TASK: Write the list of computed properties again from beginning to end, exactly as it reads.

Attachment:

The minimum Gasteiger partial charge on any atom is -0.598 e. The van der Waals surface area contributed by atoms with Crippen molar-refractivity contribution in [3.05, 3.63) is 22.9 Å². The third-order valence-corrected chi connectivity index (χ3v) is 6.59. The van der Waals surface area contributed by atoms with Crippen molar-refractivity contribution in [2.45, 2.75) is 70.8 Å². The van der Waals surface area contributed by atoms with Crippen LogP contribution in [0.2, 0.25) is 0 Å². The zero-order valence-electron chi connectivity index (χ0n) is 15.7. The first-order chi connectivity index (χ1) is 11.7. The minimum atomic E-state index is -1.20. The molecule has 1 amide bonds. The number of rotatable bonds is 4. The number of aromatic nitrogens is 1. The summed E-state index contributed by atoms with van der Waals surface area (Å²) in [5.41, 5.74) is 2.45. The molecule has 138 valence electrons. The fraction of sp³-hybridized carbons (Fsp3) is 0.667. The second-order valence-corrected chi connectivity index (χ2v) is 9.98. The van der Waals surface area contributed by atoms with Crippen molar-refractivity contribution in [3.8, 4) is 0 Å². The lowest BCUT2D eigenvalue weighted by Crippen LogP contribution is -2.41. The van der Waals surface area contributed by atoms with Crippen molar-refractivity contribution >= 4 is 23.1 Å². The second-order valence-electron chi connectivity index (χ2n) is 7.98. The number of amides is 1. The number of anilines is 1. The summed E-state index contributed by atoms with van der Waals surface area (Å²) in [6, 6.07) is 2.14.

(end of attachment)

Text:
The minimum Gasteiger partial charge on any atom is -0.598 e. The van der Waals surface area contributed by atoms with Crippen molar-refractivity contribution in [3.05, 3.63) is 22.9 Å². The third-order valence-corrected chi connectivity index (χ3v) is 6.59. The van der Waals surface area contributed by atoms with Crippen molar-refractivity contribution in [2.45, 2.75) is 70.8 Å². The van der Waals surface area contributed by atoms with Crippen LogP contribution in [0.2, 0.25) is 0 Å². The zero-order valence-electron chi connectivity index (χ0n) is 15.7. The first-order chi connectivity index (χ1) is 11.7. The minimum atomic E-state index is -1.20. The molecule has 1 amide bonds. The number of rotatable bonds is 4. The number of aromatic nitrogens is 1. The summed E-state index contributed by atoms with van der Waals surface area (Å²) in [5.41, 5.74) is 2.45. The molecule has 138 valence electrons. The fraction of sp³-hybridized carbons (Fsp3) is 0.667. The second-order valence-corrected chi connectivity index (χ2v) is 9.98. The van der Waals surface area contributed by atoms with Crippen molar-refractivity contribution in [3.8, 4) is 0 Å². The lowest BCUT2D eigenvalue weighted by Crippen LogP contribution is -2.41. The van der Waals surface area contributed by atoms with Crippen molar-refractivity contribution >= 4 is 23.1 Å². The second-order valence-electron chi connectivity index (χ2n) is 7.98. The number of amides is 1. The number of anilines is 1. The summed E-state index contributed by atoms with van der Waals surface area (Å²) in [6, 6.07) is 2.14.